Notes from Bob Carr — October 1993
Waterwheel at Kew
- Waterwheel at Kew
- Waterloo & City Line reopens
- The Wharncliffe viaduct and Hanwell railway station
- VVIA in London
The Kew Bridge Steam Museum has the popular image of a steam engine collection but it also has the important purpose to serve as a museum of water supply. Before the advent of the steam pumping engine water wheels were widely used to provide motive power for water pumps and it is therefore appropriate that a water-pumping water wheel should be installed there. A recent acquisition from Maiden Bradley in Somerset is just such a device and was officially inaugurated by His Grace the Duke of Somerset at a ceremony held on 27 July 1993.
The new waterwheel is 20 feet in diameter and has 72 buckets. It is of the backshot type and drives through gearing a set of three throw ram pumps, which for demonstration purposes pump water round a recycling system. A decorative fountain for the amusement of the public may be installed later. The wheel was built by E S Hindley and Sons in 1902 at Bourton, Dorset. Originally it provided a water supply for the Duke of Somerset's estate and the village of Maiden Bradley. Bob Carr
Waterloo & City Line reopens
The new trains are (with a few initial teething troubles) now in service between Waterloo and Bank (GLIAS Newsletter August 1993).
At Bank a newly opened pedestrian tunnel gives a convenient more direct connection from British Rail to the Docklands Light Railway. The new pedestrian tunnel makes use of the old railway tunnel made in the late 1890s where the tunnelling shield was run on past the intended site for Bank station.
The original Greathead tunnelling shield is still in situ and thoughtfully in the recent conversion the front few inches have been left bare and painted red, forming a feature of interest to passengers walking through the old shield and continuing on along a newly made tunnel to the Docklands Light Railway. Bob Carr
The Wharncliffe viaduct and Hanwell railway station
Hanwell railway station in Greater London on I K Brunel's Great Western main line from Paddington to Bristol is a strong reminder of what suburban railway stations used to be before many of them were reduced to a bus shelter on an exposed platform. At Hanwell there are still substantial station buildings complete with overhanging canopies. The whole is a charming survival and well worth a nostalgic visit and in the vicinity are 22 listed areas/buildings. In 1980 British Rail spent a considerable sum of money restoring Hanwell Station in a sympathetic manner and the station has listed status.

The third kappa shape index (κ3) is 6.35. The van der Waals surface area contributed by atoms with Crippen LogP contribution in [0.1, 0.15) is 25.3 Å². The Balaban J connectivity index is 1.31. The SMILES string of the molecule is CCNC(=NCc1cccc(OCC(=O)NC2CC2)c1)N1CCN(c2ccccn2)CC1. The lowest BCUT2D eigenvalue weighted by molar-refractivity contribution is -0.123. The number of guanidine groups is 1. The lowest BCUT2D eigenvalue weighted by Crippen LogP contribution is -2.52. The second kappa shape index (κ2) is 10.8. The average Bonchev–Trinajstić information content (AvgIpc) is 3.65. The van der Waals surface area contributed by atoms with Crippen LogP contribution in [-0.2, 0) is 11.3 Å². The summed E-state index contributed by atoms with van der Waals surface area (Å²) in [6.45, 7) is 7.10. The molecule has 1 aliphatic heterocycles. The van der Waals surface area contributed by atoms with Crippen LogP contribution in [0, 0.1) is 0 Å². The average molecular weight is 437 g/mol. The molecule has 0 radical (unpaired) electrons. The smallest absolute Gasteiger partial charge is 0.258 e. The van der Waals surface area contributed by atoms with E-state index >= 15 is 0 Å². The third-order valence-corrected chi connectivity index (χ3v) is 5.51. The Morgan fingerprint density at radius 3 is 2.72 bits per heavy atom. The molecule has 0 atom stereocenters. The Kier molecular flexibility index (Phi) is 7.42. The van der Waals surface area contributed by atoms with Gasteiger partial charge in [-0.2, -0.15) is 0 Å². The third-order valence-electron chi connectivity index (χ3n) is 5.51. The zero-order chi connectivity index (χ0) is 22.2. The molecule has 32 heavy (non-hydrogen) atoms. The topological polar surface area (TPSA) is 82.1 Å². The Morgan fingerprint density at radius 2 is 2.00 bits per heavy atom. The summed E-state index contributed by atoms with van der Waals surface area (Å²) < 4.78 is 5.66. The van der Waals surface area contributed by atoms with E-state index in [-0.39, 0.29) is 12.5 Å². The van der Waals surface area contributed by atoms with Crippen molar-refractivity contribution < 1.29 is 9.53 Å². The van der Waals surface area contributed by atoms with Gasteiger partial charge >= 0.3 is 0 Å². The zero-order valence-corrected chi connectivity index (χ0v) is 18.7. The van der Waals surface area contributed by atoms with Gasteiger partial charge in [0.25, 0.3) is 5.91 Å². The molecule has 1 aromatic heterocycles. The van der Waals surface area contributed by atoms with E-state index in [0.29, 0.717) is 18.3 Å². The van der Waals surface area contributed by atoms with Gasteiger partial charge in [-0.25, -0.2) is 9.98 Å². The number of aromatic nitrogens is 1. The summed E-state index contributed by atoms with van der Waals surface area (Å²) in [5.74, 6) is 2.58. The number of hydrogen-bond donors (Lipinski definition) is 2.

However with the introduction of Crossrail it is intended to electrify the railway through Hanwell on the overhead system and British Rail would now like the station to be de-listed so that the canopies can be cut back to make room for the overhead electric wires. Moreover just to the West is the famous Wharncliffe Viaduct which carries the main line over the valley of the River Brent. Overhead electrification here is likely to alter appearances considerably.
Wharncliffe Viaduct was the first contract of the GWR to be let, in November 1835. It was the only really big engineering work on the first section of the railway, between Paddington and Taplow, which opened on 4 June 1838. Brunel's substantial viaduct over the Brent of eight yellow-brick arches is an impressive early railway structure using the Egyptian style for the piers to great effect. There is a well-known lithograph by J C Bourne. What we now have is not exactly as I K Brunel left things as the viaduct was rebuilt to accommodate four tracks when the main line was quadrupled in 1877.
Durham viaduct on the East Coast Main Line to Scotland was electrified in a manner which was not too disfiguring and although more expensive than the standard system perhaps with Wharncliffe a similar approach might be adopted. On the Liverpool Street suburban electric system it proved possible to retain station canopies and Walthamstow Central station might be quoted as an example of what can be done. It is to be hoped that this whole issue can be simply resolved. Bob Carr
Anyone interested in the fate of Wharncliffe Viaduct and Hanwell Station is asked to contact Mr Gordon Pedley of the Hanwell Preservation Group. Tel: 020 8567 0470
VVIA in London
Over the weekend 21-23 May this year two van loads of industrial archaeologists from the Belgian industrial archaeology society Vlaamse Vereniging voor IndustriŽle Archeologie v.z.w. visited London and were shown round by GLIAS members. Staying at a small hotel in Finsbury Park visits were made to the Kew Bridge Steam Museum, Kirkaldy Testing Museum, The London Canal Museum Battlebridge Basin and Crossness beam engines and there were informal stops at various places to see more things. On Saturday afternoon there was a visit around Dockland calling in at the North Woolwich Old Station Museum with in the evening an Indian restaurant meal in Brick Lane. Many thanks to all who helped. Bob Carr
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© GLIAS, 1993